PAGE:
Monday, February 9, 2009

re: they shake the mountains when they dance (sort of)

Although this isn't completely a reply to Kevin's post, I did want to expand on his comments about reading with (or without) any outside knowledge or preconceptions. I read in Literary Theory something about how it is impossible for a person to separate his or her own feelings and experiences from what he or she is reading (sorry I can't give a page number or a quote right now, I accidentally left my book at work), but Nabokov states the exact opposite in "Good Readers and Good Writers". So, what now? Do I decide whose words are wiser, or do I apply a different "rule" based on what I'm reading? Like Kevin said, maybe we aren't doing e.e. cummings justice if we don't understand some background about why he might write something like "the boys i mean", but all the same, I came up with my own interpretations without relating it to WWI at all. If had, however, thought about linking the Great War to this poem, would that really be breaking Nabokov's "rule"? He says not to let our own experiences and feelings interfere with our reading, but WWI is not an experience of mine; e.e. cummings, though, did have experiences and feelings about WWI if he was in it. It seems impossible for the reader to always keep inferences and outside knowledge out of literature, and it just seems stupid if that knowledge is about the life of the author or the times the work refers to.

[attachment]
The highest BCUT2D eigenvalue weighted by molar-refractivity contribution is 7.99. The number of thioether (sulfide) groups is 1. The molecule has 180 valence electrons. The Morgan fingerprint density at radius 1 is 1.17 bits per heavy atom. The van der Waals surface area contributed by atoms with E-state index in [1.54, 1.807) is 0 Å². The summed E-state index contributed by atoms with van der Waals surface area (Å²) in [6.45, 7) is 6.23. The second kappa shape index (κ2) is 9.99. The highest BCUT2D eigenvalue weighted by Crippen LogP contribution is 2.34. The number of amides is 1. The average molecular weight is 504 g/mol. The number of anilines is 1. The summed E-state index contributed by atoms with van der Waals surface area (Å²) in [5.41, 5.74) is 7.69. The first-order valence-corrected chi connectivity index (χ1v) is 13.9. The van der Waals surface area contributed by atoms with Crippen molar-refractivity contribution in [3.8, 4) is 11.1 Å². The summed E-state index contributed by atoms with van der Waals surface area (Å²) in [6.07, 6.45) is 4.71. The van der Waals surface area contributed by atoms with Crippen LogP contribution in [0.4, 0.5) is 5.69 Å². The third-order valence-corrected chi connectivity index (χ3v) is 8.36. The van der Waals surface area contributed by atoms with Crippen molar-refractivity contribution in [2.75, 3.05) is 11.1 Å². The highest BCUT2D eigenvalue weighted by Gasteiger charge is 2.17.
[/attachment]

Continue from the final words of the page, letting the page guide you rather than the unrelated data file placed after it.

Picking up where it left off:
I guess I'm still just as confused as ever. I can't help but feel that maybe Nabokov was just irritated about the assumptions people were making about his own works, and so he lashed out by saying that any good reader never makes assumptions anyway. Or maybe some authors don't want their pieces understood by the masses. Who knows? Not me. Even the "experts" (Eagleton, Nabokov) don't agree. Good thing we have a few more months of class to try to figure it out...

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